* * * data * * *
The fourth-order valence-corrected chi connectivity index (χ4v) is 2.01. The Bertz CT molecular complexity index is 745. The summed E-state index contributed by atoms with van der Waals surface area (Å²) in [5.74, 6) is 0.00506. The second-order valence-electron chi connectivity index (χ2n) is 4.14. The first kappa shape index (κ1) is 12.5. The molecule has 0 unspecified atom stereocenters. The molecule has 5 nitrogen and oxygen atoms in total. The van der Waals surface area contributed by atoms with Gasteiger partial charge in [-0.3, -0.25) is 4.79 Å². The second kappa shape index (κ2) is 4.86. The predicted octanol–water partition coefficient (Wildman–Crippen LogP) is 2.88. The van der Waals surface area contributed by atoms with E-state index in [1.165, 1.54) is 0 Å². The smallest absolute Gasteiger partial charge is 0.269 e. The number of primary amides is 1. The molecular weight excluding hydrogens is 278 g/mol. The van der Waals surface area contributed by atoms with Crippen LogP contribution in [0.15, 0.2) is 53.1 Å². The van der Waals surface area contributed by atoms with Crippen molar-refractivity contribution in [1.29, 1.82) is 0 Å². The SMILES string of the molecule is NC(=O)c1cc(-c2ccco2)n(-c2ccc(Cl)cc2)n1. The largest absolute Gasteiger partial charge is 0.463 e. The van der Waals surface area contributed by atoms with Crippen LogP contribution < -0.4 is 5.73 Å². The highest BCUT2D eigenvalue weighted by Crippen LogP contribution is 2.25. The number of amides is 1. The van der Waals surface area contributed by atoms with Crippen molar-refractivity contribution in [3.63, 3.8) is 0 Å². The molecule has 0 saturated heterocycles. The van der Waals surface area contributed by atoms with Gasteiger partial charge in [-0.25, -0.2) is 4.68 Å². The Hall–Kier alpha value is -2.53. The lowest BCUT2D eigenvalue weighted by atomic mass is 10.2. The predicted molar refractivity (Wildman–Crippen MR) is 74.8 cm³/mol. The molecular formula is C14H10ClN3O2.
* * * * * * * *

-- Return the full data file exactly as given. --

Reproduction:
The fourth-order valence-corrected chi connectivity index (χ4v) is 2.01. The Bertz CT molecular complexity index is 745. The summed E-state index contributed by atoms with van der Waals surface area (Å²) in [5.74, 6) is 0.00506. The second-order valence-electron chi connectivity index (χ2n) is 4.14. The first kappa shape index (κ1) is 12.5. The molecule has 0 unspecified atom stereocenters. The molecule has 5 nitrogen and oxygen atoms in total. The van der Waals surface area contributed by atoms with Gasteiger partial charge in [-0.3, -0.25) is 4.79 Å². The second kappa shape index (κ2) is 4.86. The predicted octanol–water partition coefficient (Wildman–Crippen LogP) is 2.88. The van der Waals surface area contributed by atoms with E-state index in [1.165, 1.54) is 0 Å². The smallest absolute Gasteiger partial charge is 0.269 e. The number of primary amides is 1. The molecular weight excluding hydrogens is 278 g/mol. The van der Waals surface area contributed by atoms with Crippen LogP contribution in [0.15, 0.2) is 53.1 Å². The van der Waals surface area contributed by atoms with Crippen molar-refractivity contribution in [1.29, 1.82) is 0 Å². The SMILES string of the molecule is NC(=O)c1cc(-c2ccco2)n(-c2ccc(Cl)cc2)n1. The largest absolute Gasteiger partial charge is 0.463 e. The van der Waals surface area contributed by atoms with Crippen LogP contribution < -0.4 is 5.73 Å². The highest BCUT2D eigenvalue weighted by Crippen LogP contribution is 2.25. The number of amides is 1. The van der Waals surface area contributed by atoms with Crippen molar-refractivity contribution in [3.63, 3.8) is 0 Å². The molecule has 0 saturated heterocycles. The van der Waals surface area contributed by atoms with Gasteiger partial charge in [-0.25, -0.2) is 4.68 Å². The Hall–Kier alpha value is -2.53. The lowest BCUT2D eigenvalue weighted by atomic mass is 10.2. The predicted molar refractivity (Wildman–Crippen MR) is 74.8 cm³/mol. The molecular formula is C14H10ClN3O2.